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  This is the letter I sent to Physics Today.  It was printed in the May 2005 issue.  It's in good company - the letter immediately preceding mine was a tribute to one of my recently-deceased heroes, Hans Bethe.  The letter and associated material is on the site.  Below is just the text of my letter as printed.


Clark Gellings and Kurt Yeager, in their article "Transforming the Electric Infrastructure" (PHYSICS TODAY, December 2004, page 45), propose "distributed energy resources" as part of the solution to transforming and modernizing the electric power infrastructure. They recommend "small generation and storage devices distributed throughout" the system, but suggest only "fuel cells and batteries" and offer no details of how the cells and batteries could be created economically or how they would be integrated. Much more appropriate devices already exist and are currently proliferating—namely, hybrid gasoline–electric vehicles, such as the Toyota Prius.

Although nominally designed as transportation, hybrid vehicles normally perform that function for only an hour or so per day. The rest of the time they are small standby generator plants. With their capacious batteries, they could supply tens of kilowatts of instantaneous power to cover peak demands for electricity. The continuous power output of hybrids is several kilowatts, commensurate with the power required not just to drive down the highway but also to run a house.

On the power-receiving end, vehicle "docking stations" with DC-to-AC inverters and transfer circuits could turn a house, a factory, or even a community into a self-sufficient entity. Although such facilities aren't free, their cost is much less than that of the typical power station and, if mass produced, might come in under $1000 plus professional installation. Given the many power emergencies and inconveniences during this past hurricane season, I can see at least one section of the country jumping at the opportunity.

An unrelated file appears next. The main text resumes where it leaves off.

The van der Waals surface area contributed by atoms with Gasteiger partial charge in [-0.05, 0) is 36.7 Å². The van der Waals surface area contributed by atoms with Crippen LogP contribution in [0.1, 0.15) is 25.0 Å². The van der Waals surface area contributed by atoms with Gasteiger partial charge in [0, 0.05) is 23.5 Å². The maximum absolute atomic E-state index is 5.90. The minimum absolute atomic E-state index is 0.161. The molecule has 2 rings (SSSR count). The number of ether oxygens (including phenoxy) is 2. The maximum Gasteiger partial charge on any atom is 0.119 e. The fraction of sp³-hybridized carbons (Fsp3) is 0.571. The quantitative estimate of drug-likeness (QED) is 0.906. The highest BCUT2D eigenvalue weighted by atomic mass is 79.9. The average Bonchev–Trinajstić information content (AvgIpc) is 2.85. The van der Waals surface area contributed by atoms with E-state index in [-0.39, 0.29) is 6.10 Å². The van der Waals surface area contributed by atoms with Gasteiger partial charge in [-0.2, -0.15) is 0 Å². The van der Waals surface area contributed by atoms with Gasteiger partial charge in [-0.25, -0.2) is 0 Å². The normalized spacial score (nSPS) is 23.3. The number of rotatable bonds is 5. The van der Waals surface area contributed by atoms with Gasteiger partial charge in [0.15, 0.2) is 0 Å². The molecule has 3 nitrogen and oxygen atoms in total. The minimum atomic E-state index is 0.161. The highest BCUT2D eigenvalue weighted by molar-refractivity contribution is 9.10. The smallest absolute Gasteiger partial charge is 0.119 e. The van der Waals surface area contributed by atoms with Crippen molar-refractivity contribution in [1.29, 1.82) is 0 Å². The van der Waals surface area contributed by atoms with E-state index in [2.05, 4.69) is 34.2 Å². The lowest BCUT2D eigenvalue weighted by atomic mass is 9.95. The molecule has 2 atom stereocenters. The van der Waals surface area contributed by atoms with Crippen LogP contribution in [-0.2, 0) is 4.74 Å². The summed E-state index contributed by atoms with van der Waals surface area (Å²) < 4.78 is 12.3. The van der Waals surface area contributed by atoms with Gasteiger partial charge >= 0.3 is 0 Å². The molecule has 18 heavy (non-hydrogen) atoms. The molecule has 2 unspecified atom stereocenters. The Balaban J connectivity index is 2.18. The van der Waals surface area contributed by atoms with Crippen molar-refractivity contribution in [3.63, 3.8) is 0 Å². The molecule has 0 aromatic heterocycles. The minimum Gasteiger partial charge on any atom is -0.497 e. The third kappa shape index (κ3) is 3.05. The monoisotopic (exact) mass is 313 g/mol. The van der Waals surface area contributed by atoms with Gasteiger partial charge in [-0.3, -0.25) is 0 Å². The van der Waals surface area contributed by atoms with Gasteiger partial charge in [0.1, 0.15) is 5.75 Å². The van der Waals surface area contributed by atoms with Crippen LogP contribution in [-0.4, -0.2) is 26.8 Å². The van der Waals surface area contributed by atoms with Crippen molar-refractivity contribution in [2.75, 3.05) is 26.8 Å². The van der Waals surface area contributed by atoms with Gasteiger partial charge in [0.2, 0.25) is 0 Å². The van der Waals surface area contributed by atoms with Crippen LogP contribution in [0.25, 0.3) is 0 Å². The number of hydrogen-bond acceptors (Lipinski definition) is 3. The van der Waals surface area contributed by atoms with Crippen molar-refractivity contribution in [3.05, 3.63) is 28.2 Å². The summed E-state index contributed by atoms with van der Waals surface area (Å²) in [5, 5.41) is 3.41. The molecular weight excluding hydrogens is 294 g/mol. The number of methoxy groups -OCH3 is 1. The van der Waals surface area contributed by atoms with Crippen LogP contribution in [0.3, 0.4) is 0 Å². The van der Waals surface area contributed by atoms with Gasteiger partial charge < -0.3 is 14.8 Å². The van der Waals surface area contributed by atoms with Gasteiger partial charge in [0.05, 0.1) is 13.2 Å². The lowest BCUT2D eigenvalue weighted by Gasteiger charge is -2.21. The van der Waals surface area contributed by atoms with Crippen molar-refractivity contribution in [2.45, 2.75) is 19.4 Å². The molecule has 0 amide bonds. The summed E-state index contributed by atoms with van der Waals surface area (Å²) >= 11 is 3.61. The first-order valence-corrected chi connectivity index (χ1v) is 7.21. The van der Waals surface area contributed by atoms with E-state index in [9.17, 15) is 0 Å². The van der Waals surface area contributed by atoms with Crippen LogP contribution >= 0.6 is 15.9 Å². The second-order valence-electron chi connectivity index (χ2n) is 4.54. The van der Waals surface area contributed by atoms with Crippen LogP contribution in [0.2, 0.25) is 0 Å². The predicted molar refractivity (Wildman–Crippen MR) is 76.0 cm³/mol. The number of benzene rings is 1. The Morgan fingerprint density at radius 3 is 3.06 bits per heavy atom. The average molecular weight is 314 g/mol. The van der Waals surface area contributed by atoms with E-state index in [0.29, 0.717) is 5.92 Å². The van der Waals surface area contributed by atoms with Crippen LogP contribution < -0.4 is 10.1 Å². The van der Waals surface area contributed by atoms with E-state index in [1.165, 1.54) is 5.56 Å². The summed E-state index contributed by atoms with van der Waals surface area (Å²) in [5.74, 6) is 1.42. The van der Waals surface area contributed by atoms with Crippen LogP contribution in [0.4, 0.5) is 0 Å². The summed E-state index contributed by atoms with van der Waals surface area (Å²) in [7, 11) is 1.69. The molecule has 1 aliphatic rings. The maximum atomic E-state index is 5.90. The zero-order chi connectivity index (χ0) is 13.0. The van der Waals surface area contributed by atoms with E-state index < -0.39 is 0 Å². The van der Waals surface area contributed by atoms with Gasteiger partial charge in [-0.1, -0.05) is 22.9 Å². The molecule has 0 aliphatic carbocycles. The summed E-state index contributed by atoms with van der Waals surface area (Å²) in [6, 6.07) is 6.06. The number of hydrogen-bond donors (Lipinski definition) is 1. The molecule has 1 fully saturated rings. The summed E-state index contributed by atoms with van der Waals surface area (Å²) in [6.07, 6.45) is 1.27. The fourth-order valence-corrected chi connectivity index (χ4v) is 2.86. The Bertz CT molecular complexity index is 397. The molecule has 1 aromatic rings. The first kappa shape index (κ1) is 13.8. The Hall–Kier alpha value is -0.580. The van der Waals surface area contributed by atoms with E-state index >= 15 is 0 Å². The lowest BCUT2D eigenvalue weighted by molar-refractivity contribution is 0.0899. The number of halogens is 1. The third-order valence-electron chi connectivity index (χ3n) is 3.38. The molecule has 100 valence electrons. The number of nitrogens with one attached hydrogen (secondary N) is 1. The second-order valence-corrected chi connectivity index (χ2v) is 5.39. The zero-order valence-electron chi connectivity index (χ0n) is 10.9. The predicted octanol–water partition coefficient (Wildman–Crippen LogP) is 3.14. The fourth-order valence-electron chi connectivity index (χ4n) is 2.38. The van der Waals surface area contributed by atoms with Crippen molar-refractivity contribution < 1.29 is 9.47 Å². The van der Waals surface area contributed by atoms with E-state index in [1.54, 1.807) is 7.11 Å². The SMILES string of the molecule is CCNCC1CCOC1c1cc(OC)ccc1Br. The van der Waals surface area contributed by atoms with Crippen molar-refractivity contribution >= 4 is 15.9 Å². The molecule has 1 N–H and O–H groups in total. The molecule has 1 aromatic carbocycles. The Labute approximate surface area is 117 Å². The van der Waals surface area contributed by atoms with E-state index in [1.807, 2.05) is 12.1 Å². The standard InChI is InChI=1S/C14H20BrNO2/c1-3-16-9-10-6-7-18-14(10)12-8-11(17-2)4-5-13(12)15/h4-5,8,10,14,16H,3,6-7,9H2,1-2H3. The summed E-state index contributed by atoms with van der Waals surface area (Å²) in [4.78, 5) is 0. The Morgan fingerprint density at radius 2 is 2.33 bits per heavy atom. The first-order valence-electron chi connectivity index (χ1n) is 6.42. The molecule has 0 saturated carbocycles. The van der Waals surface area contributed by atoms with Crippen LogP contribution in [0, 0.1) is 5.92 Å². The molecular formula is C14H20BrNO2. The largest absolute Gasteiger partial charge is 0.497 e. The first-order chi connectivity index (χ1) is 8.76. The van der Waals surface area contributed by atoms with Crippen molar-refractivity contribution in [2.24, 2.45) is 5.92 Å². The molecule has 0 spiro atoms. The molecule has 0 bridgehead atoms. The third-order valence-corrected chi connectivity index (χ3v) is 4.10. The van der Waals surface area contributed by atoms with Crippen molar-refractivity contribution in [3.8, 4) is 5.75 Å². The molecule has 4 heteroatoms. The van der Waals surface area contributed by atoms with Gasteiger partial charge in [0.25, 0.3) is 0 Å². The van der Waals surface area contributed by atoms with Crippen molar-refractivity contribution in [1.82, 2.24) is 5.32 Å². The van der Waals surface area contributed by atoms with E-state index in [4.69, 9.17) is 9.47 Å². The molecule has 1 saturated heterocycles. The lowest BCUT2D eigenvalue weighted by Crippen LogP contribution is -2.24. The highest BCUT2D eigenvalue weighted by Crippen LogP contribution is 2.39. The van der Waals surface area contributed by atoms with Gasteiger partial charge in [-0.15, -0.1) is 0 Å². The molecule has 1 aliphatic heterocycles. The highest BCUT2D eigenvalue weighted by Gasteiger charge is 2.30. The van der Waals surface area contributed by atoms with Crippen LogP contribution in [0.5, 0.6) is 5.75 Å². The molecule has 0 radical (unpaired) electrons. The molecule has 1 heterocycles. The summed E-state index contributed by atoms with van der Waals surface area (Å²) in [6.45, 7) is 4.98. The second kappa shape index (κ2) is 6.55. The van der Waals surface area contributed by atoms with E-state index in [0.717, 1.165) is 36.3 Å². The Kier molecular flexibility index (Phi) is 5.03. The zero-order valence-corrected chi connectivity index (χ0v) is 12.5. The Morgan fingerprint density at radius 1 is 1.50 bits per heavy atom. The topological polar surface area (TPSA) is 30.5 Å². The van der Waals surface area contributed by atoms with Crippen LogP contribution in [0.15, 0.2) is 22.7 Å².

Consider what could be accomplished as the hybrid fleet size increases and its power is harnessed:

  • Individual homeowners could sign up for voluntary disconnection from the grid. With continuous internet connections common, a utility could almost instantaneously request that customers go off-line and revert to their hybrid-vehicle power source if part of the utility's generating or transmission capacity fails.

  • Even without notice from the utility, homeowners would have a backup generator in the event of a power failure, and the neighborhood would have sources of emergency power.

  • Much of the time that the vehicle isn't at home, it is likely to be at work. If tens or hundreds of employees' cars are available to provide instantaneous emergency power, diffusion furnaces won't even hiccup, and the wheels of industry will continue to turn.

These benefits can be provided economically, given that hybrid vehicles are already being produced and purchased in record numbers. Cooperation from vehicle manufacturers is what is needed, primarily in including control software that will allow the batteries to provide power and be recharged through external instruction and power demand. That software, plus a power connector, should be sufficient on the vehicle. Neither should affect its cost noticeably.

We're all accustomed to the necessity of installing an uninterruptible power source for each computer. Maybe it's time to consider installing a UPS for the house as well.

Richard Factor

Eventide Inc
Little Ferry, New Jersey


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